Clinicians working with dissociative patients rapidly discover that the defensive system is not just an inner structure, but is also a worldview—an interpretive narrative–and that this narrative, built around the inner figures in the SCS, is externalized in the field of the patient’s relationships and in the bi-personal field of the transference. Trauma-surviving patients who enter psychotherapy, do not realize that they are identified with the powers of the defensive system. Nor do they understand that their ego-identities and narratives are often constructed around generic patterns and relational schemas originating in the powers of the system, rather than a personal story, written from an animated center in themselves. The therapeutic challenge of helping these patients to integrate and reclaim their own aliveness from the deadening grip of the Self-Care-System and its victim-perpetrator narrative will be explored, as well as the frequent anger and rage that erupts as the system fights for its life, like a Golum or a Zombie.
In this weekend we will review, discuss and demonstrate various treatment techniques that are rooted in the findings of affective neuroscience, (Schore, Siegel) attachment theory (Wallin) and infant-observation (Tronick, Beebe). These will include affect-focused ways of working, with special attention to affects in the body (Ogden, Levine,) and safety in the moment (Porges). An affect-centered approach to dreams will be presented and participants will be exposed to different ways of working with parts of the personality such as Internal Family Systems Theory (IFS), and other grounded techniques such as those outlined in van der Kolk and Badenoch. This weekend will also explore the difference between authentic suffering (of the soul) and neurotic suffering (of the defended ego), as highlighted by C. G. Jung, Helen Luke, and others.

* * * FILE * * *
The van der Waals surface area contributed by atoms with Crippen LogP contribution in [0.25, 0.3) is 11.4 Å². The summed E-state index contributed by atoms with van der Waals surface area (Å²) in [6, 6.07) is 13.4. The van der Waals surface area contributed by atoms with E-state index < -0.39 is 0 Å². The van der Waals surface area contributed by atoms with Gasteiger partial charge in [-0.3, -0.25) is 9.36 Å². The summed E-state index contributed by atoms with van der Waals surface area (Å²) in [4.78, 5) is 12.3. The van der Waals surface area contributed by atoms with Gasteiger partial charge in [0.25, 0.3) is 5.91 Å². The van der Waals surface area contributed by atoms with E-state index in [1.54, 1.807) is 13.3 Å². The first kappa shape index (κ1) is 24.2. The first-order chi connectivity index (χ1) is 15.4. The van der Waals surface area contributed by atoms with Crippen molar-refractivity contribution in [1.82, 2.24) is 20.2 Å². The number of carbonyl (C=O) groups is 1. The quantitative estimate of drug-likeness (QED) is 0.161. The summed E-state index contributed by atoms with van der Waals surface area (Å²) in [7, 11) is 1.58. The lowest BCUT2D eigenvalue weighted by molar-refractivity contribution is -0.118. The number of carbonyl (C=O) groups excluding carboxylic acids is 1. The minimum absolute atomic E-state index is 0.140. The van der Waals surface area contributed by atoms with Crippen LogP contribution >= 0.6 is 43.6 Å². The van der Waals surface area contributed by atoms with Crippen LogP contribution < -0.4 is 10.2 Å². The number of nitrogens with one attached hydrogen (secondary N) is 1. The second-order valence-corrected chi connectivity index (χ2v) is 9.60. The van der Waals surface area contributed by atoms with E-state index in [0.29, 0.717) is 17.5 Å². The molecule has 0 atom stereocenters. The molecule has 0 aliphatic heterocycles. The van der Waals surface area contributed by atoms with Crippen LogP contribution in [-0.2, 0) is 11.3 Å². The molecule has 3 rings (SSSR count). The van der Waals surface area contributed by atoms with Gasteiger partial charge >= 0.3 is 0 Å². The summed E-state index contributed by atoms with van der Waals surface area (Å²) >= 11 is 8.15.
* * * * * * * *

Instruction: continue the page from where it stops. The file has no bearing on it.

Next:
Third Session: Mystical Dimensions of Psychotherapy with Trauma Survivors(February 28-March 4, 2018)
From the very beginning, Psychoanalysts have observed the “extraordinary knowing” that sometimes manifests in the lives of gifted or troubled individuals. It is as though when trauma-surviving patients are “broken” by unbearable experiences, they are also broken open to a psycho-spiritual dimension of the psyche in which mysterious, uncanny powers reside. While these powers are often deployed defensively, they can also provide important inner resources for the survivor and give access to an alternative reality in which genuinely mystical experiences occur. Including these “spiritual” aspects in the treatment of dissociative patients can be very important in promoting a healing outcome. This weekend will review the many accounts in the psychoanalytic literature of anomalous, or extra-sensory experiences in analysis. These paranormal experiences seem to defy explanation by the normal physical laws that organize our sense of reality. Many dissociative patients have verifiable psychic abilities and therapeutic work with them often opens both partners to mysterious connecting experiences that can be disorganizing and problematic on the one hand, or powerfully healing on the other. The weekend will include theoretical discussion of the ideas of Jung on Synchronicity and the Psychoid, the theories of David Peat, David Bohm, Joe Cambray, and others.
Learning Objectives by Session:
Session One: Mapping the System Through Dreams, Transference and Film:
Participants will learn how to identify and recognize the signs of early trauma in their patients and the dissociative defenses that result from this trauma
Participants will become familiar with the typical dramatic inner structures within the Self-Care System and how they manifest in both dreams and transference material
Participants will become conversant with other psychoanalytic theories that describe the inner world of trauma from different metapsychological perspectives
Participants will explore the role of unbearable affect in the creation of dissociative defenses and how the defensive system provides an unconscious strategy for affect-regulation.
Participants will learn the role “malignant innocence” in the creation of borderline dynamics within certain patients
Session Two: Transactional Pathology and Treatment Approaches:
Participants will become sensitized to their patients’ trauma-generated interpretive narratives and how these are externalized in the relational field and in the transference.